Self-compassion is a critically important spiritual trait. It is not just the child we once were that we should have compassion for, but all the earlier versions of ourselves. Just as we wouldn’t yell at a child who was learning to walk for their inability to dance yet, so we should not disdain or be unforgiving to our yet unformed self—the earlier versions of you and me whether they be last year’s version or the version we were a few minutes ago.
Sometimes my husband will say, “Don’t be mean to the girl you were last year. I love her.”
We can’t fault ourselves for not having today’s knowledge, yesterday. We didn’t know then what we know now—and, those of us who are trying to live our covenants—usually do the best we can. We can’t fault ourselves for not having the strength yesterday that we have now. It was having to stand with faith and with the Lord to overcome our weaknesses and problems that gave us today’s resilience.
We can’t fault ourselves for not seeing yesterday, what we see now. The Lord is expanding our vision. Tomorrow we’ll see farther still.
We must be quicker to forgive ourselves for yesterday’s follies and today’s weaknesses. When we think about what qualities we want to develop for the future, we have to put self-compassion on that list. There’s a good reason for that.
The fact is, when we are judgmental toward ourselves, a shadow enters our soul. Self-criticism and self-consciousness are just other words for self-absorption. To be unkind to oneself takes up a share of your mind and heart that then cannot be given to other people or productive pursuits. Mortality is a linear experience where we can have only one thing at a time on our minds. Even if we flit back and forth between many things, only one thing can dominate our thoughts at any given moment. If it is ourselves and our failings, it certainly can’t be others and their needs.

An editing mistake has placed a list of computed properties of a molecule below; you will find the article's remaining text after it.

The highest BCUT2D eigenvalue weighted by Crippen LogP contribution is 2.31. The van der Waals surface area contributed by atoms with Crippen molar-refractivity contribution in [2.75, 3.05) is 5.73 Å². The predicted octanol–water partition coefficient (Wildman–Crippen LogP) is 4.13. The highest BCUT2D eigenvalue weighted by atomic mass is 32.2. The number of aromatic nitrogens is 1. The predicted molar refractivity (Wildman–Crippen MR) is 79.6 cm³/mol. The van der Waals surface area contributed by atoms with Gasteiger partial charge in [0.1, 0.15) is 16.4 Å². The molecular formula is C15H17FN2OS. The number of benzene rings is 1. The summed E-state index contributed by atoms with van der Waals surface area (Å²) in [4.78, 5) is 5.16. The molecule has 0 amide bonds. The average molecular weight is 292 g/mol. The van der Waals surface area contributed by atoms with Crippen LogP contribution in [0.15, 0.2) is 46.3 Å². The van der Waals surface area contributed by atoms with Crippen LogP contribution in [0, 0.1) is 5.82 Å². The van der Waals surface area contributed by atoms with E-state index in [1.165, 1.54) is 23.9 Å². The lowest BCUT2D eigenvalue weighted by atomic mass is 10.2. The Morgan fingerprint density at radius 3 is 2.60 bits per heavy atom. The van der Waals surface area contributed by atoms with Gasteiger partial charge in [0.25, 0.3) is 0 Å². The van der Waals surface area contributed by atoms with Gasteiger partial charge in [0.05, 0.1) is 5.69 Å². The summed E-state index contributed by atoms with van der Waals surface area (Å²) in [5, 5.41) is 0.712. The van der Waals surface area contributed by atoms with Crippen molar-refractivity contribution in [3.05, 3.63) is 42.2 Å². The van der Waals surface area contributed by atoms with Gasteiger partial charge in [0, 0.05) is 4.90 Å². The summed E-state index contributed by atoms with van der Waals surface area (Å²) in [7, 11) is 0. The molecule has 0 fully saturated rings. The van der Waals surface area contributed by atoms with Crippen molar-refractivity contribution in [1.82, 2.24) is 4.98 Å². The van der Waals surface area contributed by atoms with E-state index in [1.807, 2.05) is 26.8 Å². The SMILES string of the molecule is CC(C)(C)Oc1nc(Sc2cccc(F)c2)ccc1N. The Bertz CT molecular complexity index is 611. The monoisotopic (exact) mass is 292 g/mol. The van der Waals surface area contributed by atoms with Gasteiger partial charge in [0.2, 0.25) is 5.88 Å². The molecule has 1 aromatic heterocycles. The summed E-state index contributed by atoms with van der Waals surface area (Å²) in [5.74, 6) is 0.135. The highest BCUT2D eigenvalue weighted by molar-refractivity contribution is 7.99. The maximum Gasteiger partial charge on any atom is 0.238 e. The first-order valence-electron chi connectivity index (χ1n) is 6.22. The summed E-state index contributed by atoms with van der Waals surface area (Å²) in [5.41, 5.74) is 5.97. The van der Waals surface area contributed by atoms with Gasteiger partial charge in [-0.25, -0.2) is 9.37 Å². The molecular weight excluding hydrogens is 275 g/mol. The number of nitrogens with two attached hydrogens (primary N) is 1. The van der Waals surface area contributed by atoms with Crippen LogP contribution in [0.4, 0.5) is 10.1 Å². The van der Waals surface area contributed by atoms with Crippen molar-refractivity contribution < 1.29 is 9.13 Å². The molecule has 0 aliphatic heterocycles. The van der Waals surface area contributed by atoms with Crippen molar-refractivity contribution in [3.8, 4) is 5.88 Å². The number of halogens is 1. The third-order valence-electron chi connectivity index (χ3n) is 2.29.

When the Lord said to “love thy neighbor as thyself”, He gave a world of ideas in five short words (Mark 12:31). Compassion for others begins with compassion for ourselves. We learn the very act of love by being willing to accept with love and forgiveness the vulnerable and fragile in us. Disdaining ourselves leaves us bound in fetters looking for love instead of giving it. It leaves darkness on our soul.
Perhaps we assume that condemning ourselves for our weakness is a Godly thing to do. We might suppose that despising ourselves for our weakness moves us closer to Him. This is not true. The Lord’s voice is never a condemning one. “Neither do I condemn thee,” He said to the woman taken in adultery (John 8:11). He says the same to us.
As long as we don’t consciously rebel against Him and His commandments, far from condemning us, he encourages us, lifts us, and paints a larger vision for us, secured by His love. He loves the version of ourselves that we are right now, all the time seeing the much better person we will become.
What a friend we have in Jesus.
You can feel the shadow in your soul when you disdain yourself. The Lord says, “And if your eye be single to my glory, your whole bodies shall be filled with light” (D&C 88:67). The shadow that self-disdain brings is not of Him. This year decide to be self-compassionate.
Wally GoddardDecember 30, 2016
Beautifully said, Maurine. Thank you for sharing your compassion with us.
Maryse (from France)December 29, 2016
Thanks a lot. That was exactly the kind of message I needed to read to feel better ! I will find a portrait of myself right away and put it in my room to watch at it every day and exercise selfcompassion.